Title: King Ottokar’s Sceptre
Author and Illustrator: Hergé (Georges Prosper Remi)
Genre: Comic, adventure
Series: The Adventures of Tintin #8
Rating: 4.5 out of 5 stars
The story tells of young Belgian reporter Tintin and his dog Snowy, who travel to the fictional Balkan nation of Syldavia with Professor Hector Alembick, a sigilographer. Tintin begins to suspect that there is a plot to overthrow the monarch, who will be forced to do so if he fails to possess his sceptre on St. Vladimir’s Day. With the due date drawing near, will Tintin and his friends be able to recover the stolen artefact and save the day?
I’ve been a huge Tintin fan since childhood. Something about the impossible adventures of the young Belgian reporter, so removed from the ordinary, never failed to entertain me. It did help that Tintin and Snowy were extremely easy to love and root for. I picked up the first album in my school library, but I never read them all. I recently acquired the entire series and immediately fell to finishing it.
What impressed me so much about this album particularly was the world-building. Hergé circumvents the fact that his knowledge of other cultures is poor by inventing countries of his own where the conflict takes place. There’s a 3-page spread that provides a brief sketch about Syldavia. While the neighbouring country, Borduria, receives little attention, it is clear from the plot that it bears a strong resemblance to Germany. This serves as a perfect set-up for the later albums that reference these fictional lands.
The plot was tightly woven as well. I really loved the layer of mystery added through the theft of the sceptre. The political intrigue was believable and interesting too. The strange behaviour of Professor Alembick as they travel to Slydavia is a nice twist (but if you’ve read a lot of fiction, the explanation is evident). The hints of a bigger conspiracy, constant danger and the lurking evil at every turn was thrilling. I enjoyed the pace of the story, which definitely kept me turning the pages quickly.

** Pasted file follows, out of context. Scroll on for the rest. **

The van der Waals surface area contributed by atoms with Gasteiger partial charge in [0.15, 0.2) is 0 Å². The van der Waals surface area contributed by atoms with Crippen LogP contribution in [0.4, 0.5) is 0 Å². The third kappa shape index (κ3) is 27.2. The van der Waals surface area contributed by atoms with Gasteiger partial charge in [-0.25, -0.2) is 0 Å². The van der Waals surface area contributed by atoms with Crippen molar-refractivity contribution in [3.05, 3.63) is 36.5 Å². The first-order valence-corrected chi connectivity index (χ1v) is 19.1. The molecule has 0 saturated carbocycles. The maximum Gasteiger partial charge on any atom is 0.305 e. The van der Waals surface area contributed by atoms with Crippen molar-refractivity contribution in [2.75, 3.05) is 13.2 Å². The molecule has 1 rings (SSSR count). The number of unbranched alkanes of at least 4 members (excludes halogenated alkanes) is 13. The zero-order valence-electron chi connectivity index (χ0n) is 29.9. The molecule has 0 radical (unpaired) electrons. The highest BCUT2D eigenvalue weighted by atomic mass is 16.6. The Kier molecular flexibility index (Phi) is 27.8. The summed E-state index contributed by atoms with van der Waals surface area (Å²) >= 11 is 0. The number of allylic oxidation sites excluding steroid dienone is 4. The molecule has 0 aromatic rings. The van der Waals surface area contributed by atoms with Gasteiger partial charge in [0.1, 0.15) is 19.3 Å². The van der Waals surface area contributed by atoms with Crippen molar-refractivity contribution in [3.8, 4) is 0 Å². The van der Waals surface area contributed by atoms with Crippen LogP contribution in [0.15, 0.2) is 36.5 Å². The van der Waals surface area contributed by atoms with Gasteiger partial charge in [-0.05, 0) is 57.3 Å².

Finally, the characters in this album seemed well-rounded compared to the previous ones in the series. It feels as if Hergé really hits his stride as a storyteller and keeps the plot as well as the characters consistent, providing logical explanations and tying up most of the loose ends in the story, which was lacking the preceding ones. As always, Tintin and loyal Snowy are a delight, Thomson and Thompson provide the comic relief and a few new characters are introduced as well. King Muskar XII comes as a pleasant surprise and the introduction of Bianca Castafiore, a recurring character in the series later, elicits a few good laughs as well.
To sum up, I devoured the entire album in one sitting and never found myself breaking off to wonder why something transpired the way it did. It is the first work of Hergé that I thoroughly liked. The use of fiction to reflect the political trends of the time was a masterstroke, in my opinion. This easily makes it to my top three Tintin albums list.
In the view of September Reading Month here at Pages That Rustle, I planned to review books from different genres and the acquisition of the Tintin series was a happy coincidence. Other comics I enjoy flipping through are Asterix and Calvin and Hobbes. Have you read the Tintin series? What did you think of the review? Do you have the habit of reading comics? Let me know your opinions through the comments section below. If you are on Goodreads, hop over to my profile and say hi.